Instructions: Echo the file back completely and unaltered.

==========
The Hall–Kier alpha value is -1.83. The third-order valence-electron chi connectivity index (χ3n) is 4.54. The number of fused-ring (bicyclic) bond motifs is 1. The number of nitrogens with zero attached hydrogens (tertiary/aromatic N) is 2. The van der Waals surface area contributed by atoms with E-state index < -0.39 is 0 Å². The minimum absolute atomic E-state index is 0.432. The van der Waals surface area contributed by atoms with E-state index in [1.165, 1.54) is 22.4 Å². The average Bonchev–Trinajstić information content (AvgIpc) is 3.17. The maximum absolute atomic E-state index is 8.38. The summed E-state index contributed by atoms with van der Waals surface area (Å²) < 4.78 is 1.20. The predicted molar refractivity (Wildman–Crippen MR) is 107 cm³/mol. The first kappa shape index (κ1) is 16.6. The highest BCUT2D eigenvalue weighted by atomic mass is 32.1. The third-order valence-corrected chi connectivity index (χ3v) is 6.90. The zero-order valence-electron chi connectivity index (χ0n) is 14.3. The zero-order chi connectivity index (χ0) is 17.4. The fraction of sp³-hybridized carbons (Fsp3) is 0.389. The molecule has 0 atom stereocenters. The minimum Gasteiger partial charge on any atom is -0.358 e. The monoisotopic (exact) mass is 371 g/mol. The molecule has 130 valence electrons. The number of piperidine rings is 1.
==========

The Hall–Kier alpha value is -1.83. The third-order valence-electron chi connectivity index (χ3n) is 4.54. The number of fused-ring (bicyclic) bond motifs is 1. The number of nitrogens with zero attached hydrogens (tertiary/aromatic N) is 2. The van der Waals surface area contributed by atoms with E-state index < -0.39 is 0 Å². The minimum absolute atomic E-state index is 0.432. The van der Waals surface area contributed by atoms with E-state index in [1.165, 1.54) is 22.4 Å². The average Bonchev–Trinajstić information content (AvgIpc) is 3.17. The maximum absolute atomic E-state index is 8.38. The summed E-state index contributed by atoms with van der Waals surface area (Å²) < 4.78 is 1.20. The predicted molar refractivity (Wildman–Crippen MR) is 107 cm³/mol. The first kappa shape index (κ1) is 16.6. The highest BCUT2D eigenvalue weighted by atomic mass is 32.1. The third-order valence-corrected chi connectivity index (χ3v) is 6.90. The zero-order valence-electron chi connectivity index (χ0n) is 14.3. The zero-order chi connectivity index (χ0) is 17.4. The fraction of sp³-hybridized carbons (Fsp3) is 0.389. The molecule has 0 atom stereocenters. The minimum Gasteiger partial charge on any atom is -0.358 e. The monoisotopic (exact) mass is 371 g/mol. The molecule has 130 valence electrons. The number of piperidine rings is 1.